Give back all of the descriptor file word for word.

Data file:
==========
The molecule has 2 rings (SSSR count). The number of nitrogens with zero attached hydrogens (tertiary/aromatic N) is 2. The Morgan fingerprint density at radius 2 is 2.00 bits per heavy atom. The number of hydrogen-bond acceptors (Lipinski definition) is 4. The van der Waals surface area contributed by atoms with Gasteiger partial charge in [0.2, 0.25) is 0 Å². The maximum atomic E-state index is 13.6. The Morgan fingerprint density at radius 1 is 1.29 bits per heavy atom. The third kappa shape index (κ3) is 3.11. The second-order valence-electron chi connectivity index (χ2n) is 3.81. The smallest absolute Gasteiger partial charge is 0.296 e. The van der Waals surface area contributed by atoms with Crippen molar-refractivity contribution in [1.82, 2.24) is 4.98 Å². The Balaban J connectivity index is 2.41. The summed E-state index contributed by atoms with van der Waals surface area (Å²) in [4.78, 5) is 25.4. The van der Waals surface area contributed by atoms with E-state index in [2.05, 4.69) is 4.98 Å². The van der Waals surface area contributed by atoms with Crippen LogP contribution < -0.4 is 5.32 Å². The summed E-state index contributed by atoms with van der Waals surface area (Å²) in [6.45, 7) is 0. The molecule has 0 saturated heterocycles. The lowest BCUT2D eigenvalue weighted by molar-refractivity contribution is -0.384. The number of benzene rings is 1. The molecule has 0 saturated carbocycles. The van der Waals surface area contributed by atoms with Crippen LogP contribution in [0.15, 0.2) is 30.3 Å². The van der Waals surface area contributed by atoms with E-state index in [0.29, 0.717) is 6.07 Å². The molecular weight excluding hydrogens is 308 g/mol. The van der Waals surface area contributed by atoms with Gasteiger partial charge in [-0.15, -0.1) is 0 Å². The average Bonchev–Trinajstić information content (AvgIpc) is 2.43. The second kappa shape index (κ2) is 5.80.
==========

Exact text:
The molecule has 2 rings (SSSR count). The number of nitrogens with zero attached hydrogens (tertiary/aromatic N) is 2. The Morgan fingerprint density at radius 2 is 2.00 bits per heavy atom. The number of hydrogen-bond acceptors (Lipinski definition) is 4. The van der Waals surface area contributed by atoms with Gasteiger partial charge in [0.2, 0.25) is 0 Å². The maximum atomic E-state index is 13.6. The Morgan fingerprint density at radius 1 is 1.29 bits per heavy atom. The third kappa shape index (κ3) is 3.11. The second-order valence-electron chi connectivity index (χ2n) is 3.81. The smallest absolute Gasteiger partial charge is 0.296 e. The van der Waals surface area contributed by atoms with Crippen molar-refractivity contribution in [1.82, 2.24) is 4.98 Å². The Balaban J connectivity index is 2.41. The summed E-state index contributed by atoms with van der Waals surface area (Å²) in [4.78, 5) is 25.4. The van der Waals surface area contributed by atoms with E-state index in [2.05, 4.69) is 4.98 Å². The van der Waals surface area contributed by atoms with Crippen LogP contribution < -0.4 is 5.32 Å². The summed E-state index contributed by atoms with van der Waals surface area (Å²) in [6.45, 7) is 0. The molecule has 0 saturated heterocycles. The lowest BCUT2D eigenvalue weighted by molar-refractivity contribution is -0.384. The number of benzene rings is 1. The molecule has 0 saturated carbocycles. The van der Waals surface area contributed by atoms with Crippen LogP contribution in [0.15, 0.2) is 30.3 Å². The van der Waals surface area contributed by atoms with E-state index in [0.29, 0.717) is 6.07 Å². The molecular weight excluding hydrogens is 308 g/mol. The van der Waals surface area contributed by atoms with Gasteiger partial charge in [-0.15, -0.1) is 0 Å². The average Bonchev–Trinajstić information content (AvgIpc) is 2.43. The second kappa shape index (κ2) is 5.80.